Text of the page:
i’ve told the story of what lauren berlant said to me, in chicago, in 2008, over a truly terrible vegan pizza that they’d made, that i should call myself a writer because it would enable me to focus on my writing — and they were right, i did, and it enabled to finish my book — so many times that people already start yawning when they see me coming, or there may be other reasons for that, but the story i haven’t told is that ten years later, after my book had been published, when she had been diagnosed with cancer, lauren wrote to me.

the subject of the mail was (‘Just finished your book finally—loved it.’), and it read :

Asking for a friend: given what you’ve seen, would you do chemo if it bought a little more time but there was still a terminal diagnosis? I’m stumped and the answer can’t be depends” since the risk assessment is just that, in the dark of probability. The book die wise argues for dying graciously without hope. It’s like Buddhist acceptance without passivity.

I’ve described your book as just stunned by the defeat of people by the usual ways of being treated and dying. But I don’t know what that implies for you.

my memory tells me my response was pretty lame but lauren always liked whatever i said, and reading it back, i’m glad to find wasn’t so lame. my memory must be coloured by my having wanted to give her more, because, even though i didn’t know, her friend’ was clearly a euphemism. but i played along :

My first reaction is, I would need to talk with your friend because such a decision would depend on their relationship with death and dying. Are they afraid? Are they optimistic? Are there things they want to get done before they die?

I think it also depends on the extent to which you are comfortable being subject to medical science and the particular way in which it is practised in the particular hospital they are in, because it can be brutal and inhumane if you’re unlucky, and quite the opposite if you have an ethical caring doctor, and you’re in a well-run hospital. Do they feel like they have a good relationship with their specialist? Do they trust them? Do they feel they are being honest with them?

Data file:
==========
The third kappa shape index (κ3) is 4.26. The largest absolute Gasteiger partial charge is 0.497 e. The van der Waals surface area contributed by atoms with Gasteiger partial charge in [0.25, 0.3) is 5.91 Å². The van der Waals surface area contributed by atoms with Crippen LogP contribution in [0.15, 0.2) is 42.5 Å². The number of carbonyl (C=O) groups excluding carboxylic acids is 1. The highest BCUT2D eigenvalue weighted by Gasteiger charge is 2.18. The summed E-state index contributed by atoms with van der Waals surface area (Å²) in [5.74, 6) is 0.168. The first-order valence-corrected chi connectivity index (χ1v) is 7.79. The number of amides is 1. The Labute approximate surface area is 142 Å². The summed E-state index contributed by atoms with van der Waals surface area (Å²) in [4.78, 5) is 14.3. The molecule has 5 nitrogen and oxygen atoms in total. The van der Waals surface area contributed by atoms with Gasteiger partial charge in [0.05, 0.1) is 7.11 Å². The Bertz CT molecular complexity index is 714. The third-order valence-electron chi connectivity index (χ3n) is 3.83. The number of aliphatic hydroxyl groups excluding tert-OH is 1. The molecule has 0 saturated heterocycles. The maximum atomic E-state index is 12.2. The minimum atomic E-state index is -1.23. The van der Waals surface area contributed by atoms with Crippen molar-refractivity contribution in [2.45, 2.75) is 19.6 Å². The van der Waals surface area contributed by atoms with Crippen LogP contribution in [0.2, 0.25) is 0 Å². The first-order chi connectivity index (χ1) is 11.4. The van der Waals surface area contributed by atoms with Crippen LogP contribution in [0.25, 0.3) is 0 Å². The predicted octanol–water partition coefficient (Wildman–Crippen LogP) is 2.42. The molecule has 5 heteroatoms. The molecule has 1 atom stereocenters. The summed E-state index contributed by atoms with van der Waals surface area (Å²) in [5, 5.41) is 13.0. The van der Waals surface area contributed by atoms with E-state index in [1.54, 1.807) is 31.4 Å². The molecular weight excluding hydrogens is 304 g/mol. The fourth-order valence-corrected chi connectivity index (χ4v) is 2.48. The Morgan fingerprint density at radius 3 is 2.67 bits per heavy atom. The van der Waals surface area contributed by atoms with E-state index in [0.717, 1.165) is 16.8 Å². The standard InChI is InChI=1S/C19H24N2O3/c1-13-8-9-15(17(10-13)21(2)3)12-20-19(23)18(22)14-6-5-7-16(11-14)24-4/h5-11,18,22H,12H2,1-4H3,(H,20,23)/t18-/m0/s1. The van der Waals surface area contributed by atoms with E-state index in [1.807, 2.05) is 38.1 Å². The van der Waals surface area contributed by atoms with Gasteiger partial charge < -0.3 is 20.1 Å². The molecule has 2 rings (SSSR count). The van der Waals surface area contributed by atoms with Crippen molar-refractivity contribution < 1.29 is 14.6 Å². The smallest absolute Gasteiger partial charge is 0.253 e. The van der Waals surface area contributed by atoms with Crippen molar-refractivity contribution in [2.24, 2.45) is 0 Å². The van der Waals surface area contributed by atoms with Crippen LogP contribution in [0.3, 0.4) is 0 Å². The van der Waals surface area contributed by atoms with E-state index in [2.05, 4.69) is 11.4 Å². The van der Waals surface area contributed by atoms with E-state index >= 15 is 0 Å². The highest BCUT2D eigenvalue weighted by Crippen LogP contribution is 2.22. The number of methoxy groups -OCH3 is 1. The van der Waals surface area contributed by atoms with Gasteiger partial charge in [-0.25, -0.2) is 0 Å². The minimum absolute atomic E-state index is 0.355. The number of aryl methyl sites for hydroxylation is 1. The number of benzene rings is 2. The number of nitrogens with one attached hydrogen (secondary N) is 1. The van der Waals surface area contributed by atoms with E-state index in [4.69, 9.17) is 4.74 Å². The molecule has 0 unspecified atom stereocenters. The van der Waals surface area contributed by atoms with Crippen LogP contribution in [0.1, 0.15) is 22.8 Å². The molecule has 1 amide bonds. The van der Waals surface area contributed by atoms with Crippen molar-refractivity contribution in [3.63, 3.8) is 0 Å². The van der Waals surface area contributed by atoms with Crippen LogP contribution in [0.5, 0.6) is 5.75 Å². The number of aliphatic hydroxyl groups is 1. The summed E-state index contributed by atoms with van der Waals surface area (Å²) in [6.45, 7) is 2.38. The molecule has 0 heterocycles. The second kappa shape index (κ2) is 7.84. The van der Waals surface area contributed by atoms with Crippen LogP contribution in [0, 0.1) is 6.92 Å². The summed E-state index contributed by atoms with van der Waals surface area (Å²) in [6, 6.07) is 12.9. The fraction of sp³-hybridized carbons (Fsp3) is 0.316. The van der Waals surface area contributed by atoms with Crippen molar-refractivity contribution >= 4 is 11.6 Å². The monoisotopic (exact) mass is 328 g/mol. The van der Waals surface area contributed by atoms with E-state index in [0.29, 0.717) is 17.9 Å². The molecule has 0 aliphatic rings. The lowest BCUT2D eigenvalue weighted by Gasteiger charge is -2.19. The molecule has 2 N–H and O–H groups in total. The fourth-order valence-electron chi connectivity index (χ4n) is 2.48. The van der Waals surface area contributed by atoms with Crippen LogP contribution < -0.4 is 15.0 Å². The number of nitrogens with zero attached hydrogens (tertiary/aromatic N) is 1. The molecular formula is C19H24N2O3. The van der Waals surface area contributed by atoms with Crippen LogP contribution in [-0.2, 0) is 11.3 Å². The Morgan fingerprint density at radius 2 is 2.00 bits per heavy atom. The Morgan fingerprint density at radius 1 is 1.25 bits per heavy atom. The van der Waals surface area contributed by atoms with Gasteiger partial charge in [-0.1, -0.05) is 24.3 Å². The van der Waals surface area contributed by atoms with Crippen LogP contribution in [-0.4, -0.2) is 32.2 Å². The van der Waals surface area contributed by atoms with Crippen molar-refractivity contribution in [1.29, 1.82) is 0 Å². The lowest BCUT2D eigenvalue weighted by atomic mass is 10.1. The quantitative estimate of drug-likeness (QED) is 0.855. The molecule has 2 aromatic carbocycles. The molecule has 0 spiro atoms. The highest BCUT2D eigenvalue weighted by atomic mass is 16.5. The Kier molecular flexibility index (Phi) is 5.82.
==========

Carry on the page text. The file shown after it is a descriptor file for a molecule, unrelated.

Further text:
Some more or less random observations :

> But you asked what I would do?
> I have absolutely no idea...

I’d like to think that I would know what to do if and when the time comes but treatment which may or may not buy a little more time and negatively impact on the quality of that time, not to mention all the time spent going back and forth to appointments, and one’s reliance on the care and support of others, might well lead me to make a decision to just spend my last weeks or months quietly preparing for my death - and making sure I have a doctor who is not squeamish about giving me as much morphine as I want and who will prescribe the drugs I need to end my life when I’ve had enough, should it be necessary. Even the fact of having access to the means to end your life if and when your suffering becomes too much to bear can make a huge difference to the quality of what remains of your life.

Do they live in California or Oregon or Washington State or another country or state where you can request medical assistance to die? If not they will need to get organised themselves. I can advise on methods or Philip Nitschke’s Peaceful Pill Handbook has all the options and names and addresses of reliable suppliers. You can get it from Amazon and there is a regularly updated online version. Beware : There are lots of scammers on the internet that use similar names and have legitimate sounding websites.

Sorry for the long rambling answer but it’s a complex question.

when i’d spoken of the big leap i made giving up being an artist to work with the dying, lauren told me they didn’t think it was such a big leap at all, and i wondered what they would think about what i am doing now.

i serendipitously discovered that perhaps lauren has a message for me from beyond the grave, in a posthumous collection of essays completed just weeks before they died, called on the inconvenience of other people’.

something that immediately leaped out at me in that review was :

The unbearable, Berlant writes, is a foundational paradox: To call a thing unbearable is to admit that it must be borne. It cannot be other than it is. It is defined by a forced relation to life that taps into insecure and depleted resources. It is a limit case of inconvenience to the reproduction of life.”

i think i’d like to read this book whilst being inconvenienced by other people.

# writers # writing # books